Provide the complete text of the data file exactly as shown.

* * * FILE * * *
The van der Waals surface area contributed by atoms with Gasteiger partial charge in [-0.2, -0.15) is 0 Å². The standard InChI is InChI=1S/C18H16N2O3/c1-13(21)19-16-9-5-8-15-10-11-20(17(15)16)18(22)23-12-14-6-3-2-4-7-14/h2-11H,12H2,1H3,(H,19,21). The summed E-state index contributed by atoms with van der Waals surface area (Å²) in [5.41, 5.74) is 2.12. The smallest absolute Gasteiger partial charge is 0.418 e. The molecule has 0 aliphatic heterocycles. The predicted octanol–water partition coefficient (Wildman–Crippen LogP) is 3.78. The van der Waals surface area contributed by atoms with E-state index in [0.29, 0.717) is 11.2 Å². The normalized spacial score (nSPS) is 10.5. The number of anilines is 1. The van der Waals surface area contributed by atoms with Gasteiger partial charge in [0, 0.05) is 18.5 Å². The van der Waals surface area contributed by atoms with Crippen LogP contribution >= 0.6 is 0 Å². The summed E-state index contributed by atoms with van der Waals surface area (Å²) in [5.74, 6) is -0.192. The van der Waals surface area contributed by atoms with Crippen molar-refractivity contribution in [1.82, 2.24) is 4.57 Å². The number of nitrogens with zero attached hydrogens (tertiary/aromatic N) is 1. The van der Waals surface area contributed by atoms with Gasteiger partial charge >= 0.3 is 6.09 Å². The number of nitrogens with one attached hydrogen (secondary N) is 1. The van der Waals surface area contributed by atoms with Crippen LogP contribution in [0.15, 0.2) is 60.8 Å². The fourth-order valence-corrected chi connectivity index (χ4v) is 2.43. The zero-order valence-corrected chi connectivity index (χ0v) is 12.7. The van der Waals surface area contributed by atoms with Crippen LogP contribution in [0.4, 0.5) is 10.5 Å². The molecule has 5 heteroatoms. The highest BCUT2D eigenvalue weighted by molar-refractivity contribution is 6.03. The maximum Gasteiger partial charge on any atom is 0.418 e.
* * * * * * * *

The van der Waals surface area contributed by atoms with Gasteiger partial charge in [-0.2, -0.15) is 0 Å². The standard InChI is InChI=1S/C18H16N2O3/c1-13(21)19-16-9-5-8-15-10-11-20(17(15)16)18(22)23-12-14-6-3-2-4-7-14/h2-11H,12H2,1H3,(H,19,21). The summed E-state index contributed by atoms with van der Waals surface area (Å²) in [5.41, 5.74) is 2.12. The smallest absolute Gasteiger partial charge is 0.418 e. The molecule has 0 aliphatic heterocycles. The predicted octanol–water partition coefficient (Wildman–Crippen LogP) is 3.78. The van der Waals surface area contributed by atoms with E-state index in [0.29, 0.717) is 11.2 Å². The normalized spacial score (nSPS) is 10.5. The number of anilines is 1. The van der Waals surface area contributed by atoms with Gasteiger partial charge in [0, 0.05) is 18.5 Å². The van der Waals surface area contributed by atoms with Crippen LogP contribution >= 0.6 is 0 Å². The summed E-state index contributed by atoms with van der Waals surface area (Å²) in [5.74, 6) is -0.192. The van der Waals surface area contributed by atoms with Crippen molar-refractivity contribution in [1.82, 2.24) is 4.57 Å². The number of nitrogens with zero attached hydrogens (tertiary/aromatic N) is 1. The van der Waals surface area contributed by atoms with Gasteiger partial charge >= 0.3 is 6.09 Å². The number of nitrogens with one attached hydrogen (secondary N) is 1. The van der Waals surface area contributed by atoms with Crippen LogP contribution in [0.15, 0.2) is 60.8 Å². The fourth-order valence-corrected chi connectivity index (χ4v) is 2.43. The zero-order valence-corrected chi connectivity index (χ0v) is 12.7. The van der Waals surface area contributed by atoms with Crippen LogP contribution in [0.4, 0.5) is 10.5 Å². The molecule has 5 heteroatoms. The highest BCUT2D eigenvalue weighted by molar-refractivity contribution is 6.03. The maximum Gasteiger partial charge on any atom is 0.418 e.